May I humbly offer the following advice

    Don't ever use or install Windows.

    1. John Sanders
      Holmes

      Re: May I humbly offer the following advice

      Why people keep bending unconditionally to MS is one of the greatest mysteries of our time.

  29. DaddyHoggy

    I upgraded my Asus 1015PX netbook from W7 Starter to W10 (had planned to put Mint on it anyway). That went well and I'm still using it - it is considerably better than W7 Starter (not hard I know, but still).

    It's my 14yo daughter's machine that annoys me. It's a Lenovo G580. It was on Win8 when she bought it, it upgraded to 8.1 - we put classic shell on it. All was good. Microsoft know she's only 14, because when we set up her MS Live account we filled in the details properly so that I was the 'adult' who could turn on what she can and cannot do with regards Store purchase and the like. I get a weekly report of what she's been up to on her machine so it came as a surprise when it turns out she'd got sick of the W10 nagware and had accepted the upgrade. MS made no note of this in the weekly report they sent me.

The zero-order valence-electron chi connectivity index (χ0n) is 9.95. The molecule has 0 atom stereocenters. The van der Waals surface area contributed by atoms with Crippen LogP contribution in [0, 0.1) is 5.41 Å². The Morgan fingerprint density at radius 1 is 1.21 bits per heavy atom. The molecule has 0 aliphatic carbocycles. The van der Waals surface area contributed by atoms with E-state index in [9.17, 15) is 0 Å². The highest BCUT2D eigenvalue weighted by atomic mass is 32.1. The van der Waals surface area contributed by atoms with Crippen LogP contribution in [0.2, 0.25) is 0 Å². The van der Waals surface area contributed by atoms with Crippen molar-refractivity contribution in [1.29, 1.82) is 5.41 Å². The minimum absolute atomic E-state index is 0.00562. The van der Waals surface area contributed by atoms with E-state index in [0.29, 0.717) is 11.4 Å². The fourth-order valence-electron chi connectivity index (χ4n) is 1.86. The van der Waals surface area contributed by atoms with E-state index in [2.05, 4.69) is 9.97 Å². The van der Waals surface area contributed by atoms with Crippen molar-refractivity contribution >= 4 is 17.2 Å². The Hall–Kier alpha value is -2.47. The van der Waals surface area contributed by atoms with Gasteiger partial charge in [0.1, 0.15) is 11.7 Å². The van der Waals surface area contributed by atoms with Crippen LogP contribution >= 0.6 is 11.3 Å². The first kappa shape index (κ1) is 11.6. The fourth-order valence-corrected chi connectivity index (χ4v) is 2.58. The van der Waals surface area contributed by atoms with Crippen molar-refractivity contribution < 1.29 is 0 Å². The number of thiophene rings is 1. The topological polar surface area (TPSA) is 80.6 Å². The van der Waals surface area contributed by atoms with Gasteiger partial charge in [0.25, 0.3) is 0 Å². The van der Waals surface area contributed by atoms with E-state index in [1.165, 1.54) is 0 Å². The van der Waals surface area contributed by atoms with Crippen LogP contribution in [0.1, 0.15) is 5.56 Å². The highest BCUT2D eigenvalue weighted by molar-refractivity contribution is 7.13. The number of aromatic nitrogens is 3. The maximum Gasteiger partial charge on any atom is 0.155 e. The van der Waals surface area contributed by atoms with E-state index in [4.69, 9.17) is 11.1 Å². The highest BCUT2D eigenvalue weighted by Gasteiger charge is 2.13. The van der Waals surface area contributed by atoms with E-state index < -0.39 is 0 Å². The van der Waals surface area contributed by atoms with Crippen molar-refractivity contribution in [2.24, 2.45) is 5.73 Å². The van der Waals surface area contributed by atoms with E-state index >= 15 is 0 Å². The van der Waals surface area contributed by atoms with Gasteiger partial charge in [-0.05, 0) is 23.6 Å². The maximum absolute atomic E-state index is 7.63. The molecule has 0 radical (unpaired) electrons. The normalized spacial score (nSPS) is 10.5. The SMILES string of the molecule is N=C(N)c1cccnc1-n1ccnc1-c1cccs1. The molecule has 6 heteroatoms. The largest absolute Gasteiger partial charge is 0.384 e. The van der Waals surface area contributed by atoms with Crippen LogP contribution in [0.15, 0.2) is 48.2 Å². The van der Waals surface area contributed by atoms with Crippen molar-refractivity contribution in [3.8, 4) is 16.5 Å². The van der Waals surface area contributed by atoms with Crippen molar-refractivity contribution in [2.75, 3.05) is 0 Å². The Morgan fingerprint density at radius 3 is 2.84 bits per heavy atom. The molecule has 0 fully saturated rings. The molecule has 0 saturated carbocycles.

It's also slightly perplexing that they've let a 14yo accept all of the T&Cs that come with the upgrade without going "your designated adult needs to legally accept these because you're not old enough..."

    So, once I knew I had to go in and turn off all the stuff that is turned on by default under the express setup she had unwittingly accepted.

  30. Aodhhan Bronze badge

    Microsoft is turning into Apple... demanding conformity

    Wont be long, and we'll be forced to use only Microsoft products.

  31. Uplink

    Windows Update 1-5 days